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Could Bitcoin Be The Key to Truly Autonomous Robots?

Could Bitcoin Be The Key to Truly Autonomous Robots?

Related:  Artificial Intelligence and Superintelligence ExplosionScience

What you need to know about artificial intelligence, and the imminent robot future Do androids dream of electric sheep? That's unclear, but I know for sure that every kid dreams of intelligent, thinking robots -- certainly every kid who goes on to work at CNET, in any case. Today, my sci-fi-fuelled childhood fantasies of a bot with a "brain the size of a planet" are closer than ever to being realised.

Robots master skills with ‘deep learning’ technique Robot learns to use hammer. What could go wrong? (credit: UC Berkeley) Sir Tim Berners-Lee: The marketing impact of artificial intelligence In this exclusive interview with Atifa Silk, the legendary computer scientist shares his vision of how thinking machines and a world covered in inexpensive pixels will change everything. Can machines think? It’s a question on Sir Tim Berners-Lee’s mind. A man clearly ahead of his time, the scientist, academic and inventor of the World Wide Web, is a visionary, whose innovative work has transformed businesses, governments and the world around us.

Consciousness: Eight questions science must answer Consciousness is at once the most familiar and the most mysterious feature of our existence. A new science of consciousness is now revealing its biological basis. Once considered beyond the reach of science, the neural mechanisms of human consciousness are now being unravelled at a startling pace by neuroscientists and their colleagues. I've always been fascinated by the possibility of understanding consciousness, so it is tremendously exciting to witness – and take part in – this grand challenge for 21st century science. Here are eight key questions that neuroscientists are now addressing: 1.

China’s Tianhe-2 still the fastest supercomputer in the world at 33.86 petaflops per second The results are in, and they’re not a huge surprise: For the fifth consecutive time, China’s Tianhe-2 remains the fastest supercomputer in the world, with a Linpack benchmark performance of 33.86 petaflops, or quadrillions of floating-point calculations per second. That’s the word from the 45th edition of the twice-annual TOP500 list of the world’s most powerful supercomputers. Despite the expected result, some interesting bits of info come out of this latest roundup. The United States still has the most systems in the list of any country, with 233 (up from 231 six months ago and down from 265 in late 2013); the second and third-place systems are both from the United States as well. Meanwhile, Europe has 141 machines on the list. Significantly, three new systems belong to China’s Lenovo, although China itself is represented less this time around, with 37 supercomputers as opposed to 61 last year.

The Three Laws of Transhumanism and Artificial Intelligence Wikimedia Commons I recently gave a speech at the Artificial Intelligence and The Singularity Conference in Oakland, California. There was a great lineup of speakers, including AI experts Peter Voss and Monica Anderson, New York University professor Gary Marcus, sci-fi writer Nicole Sallak Anderson, and futurist Scott Jackisch. All of us are interested in how the creation of artificial intelligence will impact the world. My speech topic was: The Morality of an Artificial Intelligence Will be Different from our Human Morality Recently, entrepreneur Elon Musk made major news when he warned on Twitter that AI could be: "Potentially more dangerous than nukes."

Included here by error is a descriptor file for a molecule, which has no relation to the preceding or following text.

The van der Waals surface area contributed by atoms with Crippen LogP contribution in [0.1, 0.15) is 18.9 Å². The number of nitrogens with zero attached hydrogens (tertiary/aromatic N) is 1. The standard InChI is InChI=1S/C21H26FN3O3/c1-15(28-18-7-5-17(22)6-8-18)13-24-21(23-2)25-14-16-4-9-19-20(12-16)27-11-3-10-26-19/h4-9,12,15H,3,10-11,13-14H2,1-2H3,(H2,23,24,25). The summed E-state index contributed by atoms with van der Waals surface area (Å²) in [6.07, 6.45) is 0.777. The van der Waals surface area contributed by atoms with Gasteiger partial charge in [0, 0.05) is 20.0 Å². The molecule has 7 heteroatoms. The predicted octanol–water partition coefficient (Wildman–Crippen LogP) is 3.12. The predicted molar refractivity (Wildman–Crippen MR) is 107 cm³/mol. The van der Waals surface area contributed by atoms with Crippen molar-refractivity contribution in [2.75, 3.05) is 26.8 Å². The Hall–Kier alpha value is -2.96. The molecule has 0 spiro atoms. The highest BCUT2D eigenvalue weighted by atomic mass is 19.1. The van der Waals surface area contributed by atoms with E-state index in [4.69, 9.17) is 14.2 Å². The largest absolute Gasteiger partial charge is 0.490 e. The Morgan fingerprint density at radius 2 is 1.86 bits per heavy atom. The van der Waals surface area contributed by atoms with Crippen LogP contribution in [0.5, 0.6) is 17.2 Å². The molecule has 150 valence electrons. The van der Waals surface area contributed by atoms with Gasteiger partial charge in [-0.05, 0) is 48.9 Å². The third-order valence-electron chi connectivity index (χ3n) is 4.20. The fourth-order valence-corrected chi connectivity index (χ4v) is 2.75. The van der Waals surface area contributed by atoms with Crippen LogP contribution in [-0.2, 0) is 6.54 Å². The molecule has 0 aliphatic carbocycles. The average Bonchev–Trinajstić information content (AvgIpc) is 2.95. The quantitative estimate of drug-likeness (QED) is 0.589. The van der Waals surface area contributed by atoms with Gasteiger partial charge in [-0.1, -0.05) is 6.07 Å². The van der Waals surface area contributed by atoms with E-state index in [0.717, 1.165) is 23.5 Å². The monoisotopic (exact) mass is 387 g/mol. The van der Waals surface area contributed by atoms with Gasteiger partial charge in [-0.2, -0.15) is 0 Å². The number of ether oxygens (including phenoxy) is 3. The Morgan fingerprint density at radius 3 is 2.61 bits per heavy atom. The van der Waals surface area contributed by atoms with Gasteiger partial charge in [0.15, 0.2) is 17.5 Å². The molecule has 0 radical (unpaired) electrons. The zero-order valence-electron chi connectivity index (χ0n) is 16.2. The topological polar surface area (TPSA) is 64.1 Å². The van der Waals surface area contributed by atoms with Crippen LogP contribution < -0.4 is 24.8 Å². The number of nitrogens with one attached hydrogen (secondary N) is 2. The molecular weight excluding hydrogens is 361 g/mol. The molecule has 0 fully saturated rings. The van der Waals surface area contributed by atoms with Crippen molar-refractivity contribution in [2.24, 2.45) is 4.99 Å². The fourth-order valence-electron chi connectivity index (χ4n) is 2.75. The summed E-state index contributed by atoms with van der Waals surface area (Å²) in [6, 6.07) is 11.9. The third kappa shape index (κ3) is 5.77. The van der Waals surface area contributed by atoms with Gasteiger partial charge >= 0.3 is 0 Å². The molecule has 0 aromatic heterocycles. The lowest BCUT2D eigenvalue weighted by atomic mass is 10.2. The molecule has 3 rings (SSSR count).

Autonomous Reproduction: Evolving Robots Are Here A study by the University of Cambridge examined the "evolution" of robots, where a mother robot created increasingly successful offspring based on natural selection. A mother robot designs and builds her own children, with each generation better suited to the environment than the last. By the final round, she has produced a generation that is over twice as fit as the first. What will happen when the internet of things becomes artificially intelligent? When Stephen Hawking, Bill Gates and Elon Musk all agree on something, it’s worth paying attention. All three have warned of the potential dangers that artificial intelligence or AI can bring. The world’s foremost physicist, Hawking said that the full development of artificial intelligence (AI) could “spell the end of the human race”. Musk, the tech entrepreneur who brought us PayPal, Tesla and SpaceX described artificial intelligence as our “biggest existential threat” and said that playing around with AI was like “summoning the demon”. Gates, who knows a thing or two about tech, puts himself in the “concerned” camp when it comes to machines becoming too intelligent for us humans to control. What are these wise souls afraid of?

U.S. Navy AI To Predict Pirate Attacks The US Navy is developing a method of maping possible pirate attacks. Anticipating attack may be the best way of fighting. There could soon be a way to predict piracy in hotspots throughout the world’s oceans. The US Navy has filed a patent describing a model that predicts the risk of maritime pirate attack for a given location. Their algorithm takes into account intelligence gathered on pirate movements and METOC, basically a profile of weather and oceanic conditions. Based on equipment and capabilities (type of boats they possess, manpower etc) they believe various pirate groups to have, the AI can predict if the groups will be able to mount an offensive under the current conditions and how far they could get.